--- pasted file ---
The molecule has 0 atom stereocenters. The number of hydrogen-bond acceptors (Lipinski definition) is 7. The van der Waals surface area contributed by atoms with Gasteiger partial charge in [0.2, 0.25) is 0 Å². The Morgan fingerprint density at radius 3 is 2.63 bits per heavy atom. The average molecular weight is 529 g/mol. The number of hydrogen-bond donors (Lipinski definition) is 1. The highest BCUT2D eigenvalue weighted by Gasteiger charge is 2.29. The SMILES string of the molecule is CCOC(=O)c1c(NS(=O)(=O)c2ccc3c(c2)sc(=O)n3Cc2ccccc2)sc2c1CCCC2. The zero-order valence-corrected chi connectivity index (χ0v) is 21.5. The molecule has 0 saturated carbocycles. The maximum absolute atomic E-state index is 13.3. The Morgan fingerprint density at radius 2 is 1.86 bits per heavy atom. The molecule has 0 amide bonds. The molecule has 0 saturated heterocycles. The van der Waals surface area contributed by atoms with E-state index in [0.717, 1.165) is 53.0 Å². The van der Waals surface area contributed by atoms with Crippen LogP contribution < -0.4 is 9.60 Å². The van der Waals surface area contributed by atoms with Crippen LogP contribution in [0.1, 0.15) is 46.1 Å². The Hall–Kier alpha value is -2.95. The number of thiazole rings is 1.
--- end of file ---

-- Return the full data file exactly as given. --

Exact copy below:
The molecule has 0 atom stereocenters. The number of hydrogen-bond acceptors (Lipinski definition) is 7. The van der Waals surface area contributed by atoms with Gasteiger partial charge in [0.2, 0.25) is 0 Å². The Morgan fingerprint density at radius 3 is 2.63 bits per heavy atom. The average molecular weight is 529 g/mol. The number of hydrogen-bond donors (Lipinski definition) is 1. The highest BCUT2D eigenvalue weighted by Gasteiger charge is 2.29. The SMILES string of the molecule is CCOC(=O)c1c(NS(=O)(=O)c2ccc3c(c2)sc(=O)n3Cc2ccccc2)sc2c1CCCC2. The zero-order valence-corrected chi connectivity index (χ0v) is 21.5. The molecule has 0 saturated carbocycles. The maximum absolute atomic E-state index is 13.3. The Morgan fingerprint density at radius 2 is 1.86 bits per heavy atom. The molecule has 0 amide bonds. The molecule has 0 saturated heterocycles. The van der Waals surface area contributed by atoms with E-state index in [0.717, 1.165) is 53.0 Å². The van der Waals surface area contributed by atoms with Crippen LogP contribution < -0.4 is 9.60 Å². The van der Waals surface area contributed by atoms with Crippen LogP contribution in [0.1, 0.15) is 46.1 Å². The Hall–Kier alpha value is -2.95. The number of thiazole rings is 1.